“Let’s Talk About It, Oklahoma” Concludes with ‘Behind the Beautiful Forevers’ Nov. 1

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Behind the Beautiful Forevers: Life, Death, and Hope in a Mumbai Undercity

by Katherine Boo

The Let’s Talk About It, Oklahoma book discussion series at Oklahoma City University Wraps up this fall with Behind the Beautiful Forevers: Life, Death and Hope in a Mumbai Undercity by Katherine Boo at 7 p.m. Nov. 1 in OCU’s Walker Center Room 151.

The discussion series is titled “Civil Rights and Equality: A Pulitzer Prize Centennial Series” and is made possible through a grant from the Oklahoma Humanities Council and the Pulitzer Foundation’s Centennial Campfire Initiative.

Who could know that the 2008 U.S. mortgage crisis that sent our economy into a tailspin would affect the income opportunities for trash recyclers living in impromptu slum housing across the globe? Boo’s book tells the true story of a family who lives in the slums of Mumbai, India, taking the discussion of civil rights into an international context. The family’s home stands in sight of the city’s luxury hotels, and the income inequality gaps ebb and flow along with the global economy.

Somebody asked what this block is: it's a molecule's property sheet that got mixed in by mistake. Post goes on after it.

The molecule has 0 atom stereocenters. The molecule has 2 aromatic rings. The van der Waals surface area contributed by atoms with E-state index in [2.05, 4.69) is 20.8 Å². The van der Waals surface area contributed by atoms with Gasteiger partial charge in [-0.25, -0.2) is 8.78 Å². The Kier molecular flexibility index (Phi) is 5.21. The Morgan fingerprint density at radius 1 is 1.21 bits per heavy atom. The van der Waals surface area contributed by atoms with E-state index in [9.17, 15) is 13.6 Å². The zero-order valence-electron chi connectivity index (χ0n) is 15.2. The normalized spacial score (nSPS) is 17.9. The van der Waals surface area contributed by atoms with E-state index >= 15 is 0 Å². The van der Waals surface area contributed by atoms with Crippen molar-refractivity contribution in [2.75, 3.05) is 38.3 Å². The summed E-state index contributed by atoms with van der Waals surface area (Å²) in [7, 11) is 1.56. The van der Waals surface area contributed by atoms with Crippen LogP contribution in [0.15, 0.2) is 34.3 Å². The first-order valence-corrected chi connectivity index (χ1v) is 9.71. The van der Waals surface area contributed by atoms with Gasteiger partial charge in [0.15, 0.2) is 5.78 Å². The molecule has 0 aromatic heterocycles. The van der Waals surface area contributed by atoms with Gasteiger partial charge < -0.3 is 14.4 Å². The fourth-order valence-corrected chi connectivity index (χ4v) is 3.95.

Based on ethnographic research and extensive interviews with residents of Mumbai’s shanty neighborhoods, Boo’s descriptions of the people and settings are compelling, full of pathos and honesty about the ugliness of struggling for survival as well as the small glimmers of happiness available to anyone with the right outlook. The community comes to life through her rich storytelling, particularly the central plot element of the Husain family’s embroilment in a crime they did not commit. Its unfolding raises questions about justice, corruption, opportunity, economic progress and gentrification, and discrimination based on religion, caste, and gender.

Reading Behind the Beautiful Forevers teaches us much about another culture, but also forces us to reflect on relative privilege and raises questions about parallel issues in our culture: to what extent are societies connected and indebted to one another in an increasingly shrinking world?

At each session in the five-part series, a humanities scholar makes a presentation on the book in the context of the theme. For this book, our speaker will be Dr. Amrita Sen. Small group discussions follow with experienced discussion leaders. At the end, all participants come together for a brief wrap-up.

While all books to loan in this series have been checked out, members of the Oklahoma City-area community are welcome to bring their own copies of the book and join the conversation.

For more information call 405-208-5707, or e-mail filmlit@okcu.edu